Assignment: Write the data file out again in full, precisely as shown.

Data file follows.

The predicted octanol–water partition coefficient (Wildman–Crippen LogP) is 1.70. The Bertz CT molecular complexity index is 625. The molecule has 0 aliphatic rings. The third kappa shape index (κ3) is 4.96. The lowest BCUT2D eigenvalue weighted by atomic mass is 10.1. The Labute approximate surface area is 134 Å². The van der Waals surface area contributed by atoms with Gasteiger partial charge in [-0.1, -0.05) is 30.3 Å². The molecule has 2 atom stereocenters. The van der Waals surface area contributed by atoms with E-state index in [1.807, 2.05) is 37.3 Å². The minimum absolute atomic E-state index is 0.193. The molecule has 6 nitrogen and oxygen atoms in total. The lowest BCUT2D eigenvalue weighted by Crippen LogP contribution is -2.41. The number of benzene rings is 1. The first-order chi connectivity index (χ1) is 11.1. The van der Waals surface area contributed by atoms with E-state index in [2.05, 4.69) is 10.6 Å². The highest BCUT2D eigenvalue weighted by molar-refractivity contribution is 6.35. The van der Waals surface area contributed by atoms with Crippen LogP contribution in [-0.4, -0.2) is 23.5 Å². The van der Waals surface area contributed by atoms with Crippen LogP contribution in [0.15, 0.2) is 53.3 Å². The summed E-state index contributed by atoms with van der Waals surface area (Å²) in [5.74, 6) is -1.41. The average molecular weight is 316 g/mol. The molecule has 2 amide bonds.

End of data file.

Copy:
The predicted octanol–water partition coefficient (Wildman–Crippen LogP) is 1.70. The Bertz CT molecular complexity index is 625. The molecule has 0 aliphatic rings. The third kappa shape index (κ3) is 4.96. The lowest BCUT2D eigenvalue weighted by atomic mass is 10.1. The Labute approximate surface area is 134 Å². The van der Waals surface area contributed by atoms with Gasteiger partial charge in [-0.1, -0.05) is 30.3 Å². The molecule has 2 atom stereocenters. The van der Waals surface area contributed by atoms with E-state index in [1.807, 2.05) is 37.3 Å². The minimum absolute atomic E-state index is 0.193. The molecule has 6 nitrogen and oxygen atoms in total. The lowest BCUT2D eigenvalue weighted by Crippen LogP contribution is -2.41. The number of benzene rings is 1. The first-order chi connectivity index (χ1) is 11.1. The van der Waals surface area contributed by atoms with E-state index in [2.05, 4.69) is 10.6 Å². The highest BCUT2D eigenvalue weighted by molar-refractivity contribution is 6.35. The van der Waals surface area contributed by atoms with Crippen LogP contribution in [-0.4, -0.2) is 23.5 Å². The van der Waals surface area contributed by atoms with Crippen LogP contribution in [0.15, 0.2) is 53.3 Å². The summed E-state index contributed by atoms with van der Waals surface area (Å²) in [5.74, 6) is -1.41. The average molecular weight is 316 g/mol. The molecule has 2 amide bonds.